Federal Judge Hiram H. Ward (JD ’50) is remembered fondly for treating his clerks like extended family

Group photo of Wake Forest Law alumni

Evelyn Ward, wife of the late Judge Hiram H. Ward, gathered with some of her husband's former clerks at a reception at Kilpatrick Townsend in December 2014 celebrating the extraordinary influence of Judge Ward, who exemplified the principles of Pro Humanitate throughout his life.

In the 30 years he sat on North Carolina’s Middle District Court bench, Judge Hiram H. Ward (JD ’50) was known as a principled man who respected the law, as much as he did the broad swath of humanity that came through his courtroom.

But to a generation of Wake Forest Law students, Ward was also a mentor, friend and father figure, who eased the transition from law school into law practice. Aspiring clerks from all over the country applied for positions with Judge Ward. His widow, Evelyn Ward, said her husband found that graduates of the law school worked best.

“He needed good writers and good strong analytical minds that could ferret out all various aspects and complexities that go into hearing a case,” Evelyn Ward said.

Judge Ward served North Carolina’s Middle District Court from 1972 until 2002, when he died at the age of 79.

The life of a federal judge could often be a lonely one, Evelyn Ward said, and her husband treated his clerks like extended family members.

On the weekends, Judge Ward liked nothing more than adjourning to his 200-acre family farm in Denton for a weekend of hunting and fishing.

“When we’d go home on Friday afternoons, within 15 minutes, he would have changed his clothes and he’d bring back our supper from the pond,” Evelyn Ward said.

His clerks often joined the Wards at their farm for “pond parties” that featured barbecues and walks through the woods. Even after their clerkships ended, the Wards welcomed the former clerks, and eventually their families, back for parties.

Steve Berlin (’81, JD ’84) served as a clerk for Judge Ward from 1984 to 1986. Berlin is now a partner at the firm of Kilpatrick, Townsend & Stockton.

Berlin described Judge Ward as a meticulous, thoughtful man with a weathered face, who often puffed on a pipe while he thought through the intricacies of a case. “He gave us law clerks a lot of responsibility,” he said. “We’d always talk about the opinions we were writing. It helped me gain an appreciation for how things really worked.”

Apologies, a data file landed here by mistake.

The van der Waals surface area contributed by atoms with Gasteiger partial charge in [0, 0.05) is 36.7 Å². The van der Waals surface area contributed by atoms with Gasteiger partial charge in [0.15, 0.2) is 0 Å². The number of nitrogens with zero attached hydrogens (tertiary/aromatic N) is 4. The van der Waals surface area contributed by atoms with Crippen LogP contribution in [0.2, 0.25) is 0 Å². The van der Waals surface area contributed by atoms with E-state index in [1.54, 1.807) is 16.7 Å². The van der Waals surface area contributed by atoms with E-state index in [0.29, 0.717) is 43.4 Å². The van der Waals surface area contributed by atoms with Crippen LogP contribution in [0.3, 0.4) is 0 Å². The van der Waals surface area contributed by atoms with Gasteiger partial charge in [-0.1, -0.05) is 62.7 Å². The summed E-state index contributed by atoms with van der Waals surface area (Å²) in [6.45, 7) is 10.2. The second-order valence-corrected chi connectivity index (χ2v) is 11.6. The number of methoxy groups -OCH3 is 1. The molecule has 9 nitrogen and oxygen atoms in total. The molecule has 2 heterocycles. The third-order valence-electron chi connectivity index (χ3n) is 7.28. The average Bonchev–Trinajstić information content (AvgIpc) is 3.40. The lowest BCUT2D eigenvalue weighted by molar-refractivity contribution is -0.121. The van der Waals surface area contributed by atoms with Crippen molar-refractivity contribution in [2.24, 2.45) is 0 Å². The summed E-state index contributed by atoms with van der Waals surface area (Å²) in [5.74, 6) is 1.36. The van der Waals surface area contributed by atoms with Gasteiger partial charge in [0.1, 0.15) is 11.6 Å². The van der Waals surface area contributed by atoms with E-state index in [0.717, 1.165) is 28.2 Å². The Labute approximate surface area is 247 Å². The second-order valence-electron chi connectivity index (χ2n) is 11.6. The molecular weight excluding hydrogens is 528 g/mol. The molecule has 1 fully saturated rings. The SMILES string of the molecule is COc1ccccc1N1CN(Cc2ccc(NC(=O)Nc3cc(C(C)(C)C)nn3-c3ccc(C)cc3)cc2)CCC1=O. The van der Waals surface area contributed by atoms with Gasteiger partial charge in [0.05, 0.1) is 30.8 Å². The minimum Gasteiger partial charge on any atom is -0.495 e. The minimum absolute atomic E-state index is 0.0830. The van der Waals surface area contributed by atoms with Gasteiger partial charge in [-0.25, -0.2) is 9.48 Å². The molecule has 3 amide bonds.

His perspective as a judge helped his clerks understand how to be more effective lawyers and he took his responsibilities as a mentor seriously.

Judge Ward often asked for Berlin’s thoughts on a case and Judge Ward would often say, “Well, Steve this is what you might want to consider.”

Once Berlin came into work sad because his dog had died. Judge Ward took him into his office and talked about how hard it had been for him to lose his own dog. “He was a great judge of human character,” Berlin said. “He was a person who lived as he spoke.”

Judge Ward enlisted in the U.S. Army Air Force during World War II and rose to the rank of Master Sergeant. He served in Europe, North Africa and Burma, where his plane was shot down.

After graduation from law school, he practiced law in Denton and Lexington until 1972, when he was appointed to the U.S. District Court. In 1999, the federal building in Winston-Salem was named in his honor.

Richard Bennett (’68, JD ’74) served as a clerk for Judge Ward from 1974 to 1976 and is now a partner at Bennett & Guthrie. “He was really a stickler for doing things right,” Bennett said. “There was never a more honorable person who put on a robe.”

Serving as a clerk for Judge Ward was a chance to see a lot of different lawyers in action and to understand a judge’s thought process, Bennett said. Judge Ward was not a fan of flowery language and flowing rhetoric. “He wanted to be sure that the people who came before him  were treated the same, whether they had overalls on or were dressed in fine Italian suits,” he said.

There were times that Judge Ward didn’t like the precedents his clerks might find in case law, but he followed the law, Bennett said. “He never thought in terms of ‘I want to make this case come out a certain way,’” Bennett said. “The facts were the facts.”

Grady Barnhill (JD ’58), a partner at Womble Carlyle Sandridge, said that trying cases in front of Judge Ward was both challenging and exciting. “You were getting to argue before a master,” Barnhill said, “a man who was keenly attuned to human nature and the law. He could spot a liar a mile away and expected and tolerated only the absolute truth from witnesses and lawyers.”

Dan Taylor (JD ’76), a partner at Kilpatrick Townsend, clerked for Judge Ward from September 1976 through August 1978. Taylor wrote an essay about Judge Ward, which was published by the North Carolina Bar Association in summer 2014 below. You can read the full article here.